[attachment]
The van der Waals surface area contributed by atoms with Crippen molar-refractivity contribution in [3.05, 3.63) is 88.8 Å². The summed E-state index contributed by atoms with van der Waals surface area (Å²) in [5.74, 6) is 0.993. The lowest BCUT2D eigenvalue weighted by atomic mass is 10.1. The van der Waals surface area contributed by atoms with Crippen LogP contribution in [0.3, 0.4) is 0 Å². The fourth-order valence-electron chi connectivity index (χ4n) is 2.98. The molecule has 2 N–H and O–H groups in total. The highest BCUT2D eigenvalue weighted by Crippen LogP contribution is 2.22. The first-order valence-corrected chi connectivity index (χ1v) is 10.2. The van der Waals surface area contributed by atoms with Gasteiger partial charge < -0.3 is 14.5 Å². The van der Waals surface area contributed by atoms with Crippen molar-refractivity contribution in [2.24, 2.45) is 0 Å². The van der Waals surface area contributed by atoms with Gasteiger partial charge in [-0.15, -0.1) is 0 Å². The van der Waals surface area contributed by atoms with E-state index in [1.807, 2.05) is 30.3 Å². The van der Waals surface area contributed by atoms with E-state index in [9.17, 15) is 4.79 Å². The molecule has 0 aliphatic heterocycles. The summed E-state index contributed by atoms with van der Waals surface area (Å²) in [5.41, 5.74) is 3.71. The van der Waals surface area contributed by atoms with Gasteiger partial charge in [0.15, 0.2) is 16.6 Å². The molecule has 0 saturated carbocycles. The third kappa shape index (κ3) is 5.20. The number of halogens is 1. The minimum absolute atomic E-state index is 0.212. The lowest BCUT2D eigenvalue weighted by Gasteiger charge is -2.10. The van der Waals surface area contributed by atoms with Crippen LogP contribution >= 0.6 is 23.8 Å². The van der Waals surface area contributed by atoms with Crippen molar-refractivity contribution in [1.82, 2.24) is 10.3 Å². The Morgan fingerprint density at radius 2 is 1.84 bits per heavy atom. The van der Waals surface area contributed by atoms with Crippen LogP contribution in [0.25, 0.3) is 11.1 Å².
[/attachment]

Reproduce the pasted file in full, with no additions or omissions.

The van der Waals surface area contributed by atoms with Crippen molar-refractivity contribution in [3.05, 3.63) is 88.8 Å². The summed E-state index contributed by atoms with van der Waals surface area (Å²) in [5.74, 6) is 0.993. The lowest BCUT2D eigenvalue weighted by atomic mass is 10.1. The van der Waals surface area contributed by atoms with Crippen LogP contribution in [0.3, 0.4) is 0 Å². The fourth-order valence-electron chi connectivity index (χ4n) is 2.98. The molecule has 2 N–H and O–H groups in total. The highest BCUT2D eigenvalue weighted by Crippen LogP contribution is 2.22. The first-order valence-corrected chi connectivity index (χ1v) is 10.2. The van der Waals surface area contributed by atoms with Gasteiger partial charge < -0.3 is 14.5 Å². The van der Waals surface area contributed by atoms with Crippen molar-refractivity contribution in [2.24, 2.45) is 0 Å². The van der Waals surface area contributed by atoms with Gasteiger partial charge in [-0.15, -0.1) is 0 Å². The van der Waals surface area contributed by atoms with E-state index in [1.807, 2.05) is 30.3 Å². The van der Waals surface area contributed by atoms with E-state index in [9.17, 15) is 4.79 Å². The molecule has 0 aliphatic heterocycles. The summed E-state index contributed by atoms with van der Waals surface area (Å²) in [5.41, 5.74) is 3.71. The van der Waals surface area contributed by atoms with Gasteiger partial charge in [0.15, 0.2) is 16.6 Å². The molecule has 0 saturated carbocycles. The third kappa shape index (κ3) is 5.20. The number of halogens is 1. The minimum absolute atomic E-state index is 0.212. The lowest BCUT2D eigenvalue weighted by Gasteiger charge is -2.10. The van der Waals surface area contributed by atoms with Crippen LogP contribution >= 0.6 is 23.8 Å². The van der Waals surface area contributed by atoms with Crippen molar-refractivity contribution in [1.82, 2.24) is 10.3 Å². The Morgan fingerprint density at radius 2 is 1.84 bits per heavy atom. The van der Waals surface area contributed by atoms with Crippen LogP contribution in [0.25, 0.3) is 11.1 Å².